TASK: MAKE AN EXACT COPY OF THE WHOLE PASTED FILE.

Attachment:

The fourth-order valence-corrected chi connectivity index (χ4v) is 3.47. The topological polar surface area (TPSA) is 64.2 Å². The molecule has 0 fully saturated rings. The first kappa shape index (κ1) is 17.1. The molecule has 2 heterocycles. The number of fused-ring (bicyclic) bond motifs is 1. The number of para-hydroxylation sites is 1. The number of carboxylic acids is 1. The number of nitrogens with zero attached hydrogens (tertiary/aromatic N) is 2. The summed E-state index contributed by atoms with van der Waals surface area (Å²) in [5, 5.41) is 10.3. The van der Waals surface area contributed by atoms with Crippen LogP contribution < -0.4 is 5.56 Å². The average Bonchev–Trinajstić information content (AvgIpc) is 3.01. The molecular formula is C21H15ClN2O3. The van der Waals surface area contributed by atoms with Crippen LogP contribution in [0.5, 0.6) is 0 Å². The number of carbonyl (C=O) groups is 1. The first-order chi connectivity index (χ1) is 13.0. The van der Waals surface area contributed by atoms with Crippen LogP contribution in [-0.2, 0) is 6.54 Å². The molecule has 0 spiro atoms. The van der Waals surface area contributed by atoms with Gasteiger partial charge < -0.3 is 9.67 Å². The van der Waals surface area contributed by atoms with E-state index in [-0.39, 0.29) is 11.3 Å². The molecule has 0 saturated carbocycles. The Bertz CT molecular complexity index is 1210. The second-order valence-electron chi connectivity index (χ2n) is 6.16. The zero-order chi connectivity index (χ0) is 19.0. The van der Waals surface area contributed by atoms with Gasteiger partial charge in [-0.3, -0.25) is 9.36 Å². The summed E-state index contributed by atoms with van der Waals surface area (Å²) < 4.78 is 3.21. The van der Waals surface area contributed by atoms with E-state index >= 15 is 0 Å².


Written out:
The fourth-order valence-corrected chi connectivity index (χ4v) is 3.47. The topological polar surface area (TPSA) is 64.2 Å². The molecule has 0 fully saturated rings. The first kappa shape index (κ1) is 17.1. The molecule has 2 heterocycles. The number of fused-ring (bicyclic) bond motifs is 1. The number of para-hydroxylation sites is 1. The number of carboxylic acids is 1. The number of nitrogens with zero attached hydrogens (tertiary/aromatic N) is 2. The summed E-state index contributed by atoms with van der Waals surface area (Å²) in [5, 5.41) is 10.3. The van der Waals surface area contributed by atoms with Crippen LogP contribution < -0.4 is 5.56 Å². The average Bonchev–Trinajstić information content (AvgIpc) is 3.01. The molecular formula is C21H15ClN2O3. The van der Waals surface area contributed by atoms with Crippen LogP contribution in [0.5, 0.6) is 0 Å². The number of carbonyl (C=O) groups is 1. The first-order chi connectivity index (χ1) is 13.0. The van der Waals surface area contributed by atoms with Crippen LogP contribution in [-0.2, 0) is 6.54 Å². The molecule has 0 spiro atoms. The van der Waals surface area contributed by atoms with Gasteiger partial charge < -0.3 is 9.67 Å². The van der Waals surface area contributed by atoms with E-state index in [-0.39, 0.29) is 11.3 Å². The molecule has 0 saturated carbocycles. The Bertz CT molecular complexity index is 1210. The second-order valence-electron chi connectivity index (χ2n) is 6.16. The zero-order chi connectivity index (χ0) is 19.0. The van der Waals surface area contributed by atoms with Gasteiger partial charge in [-0.3, -0.25) is 9.36 Å². The summed E-state index contributed by atoms with van der Waals surface area (Å²) < 4.78 is 3.21. The van der Waals surface area contributed by atoms with E-state index >= 15 is 0 Å².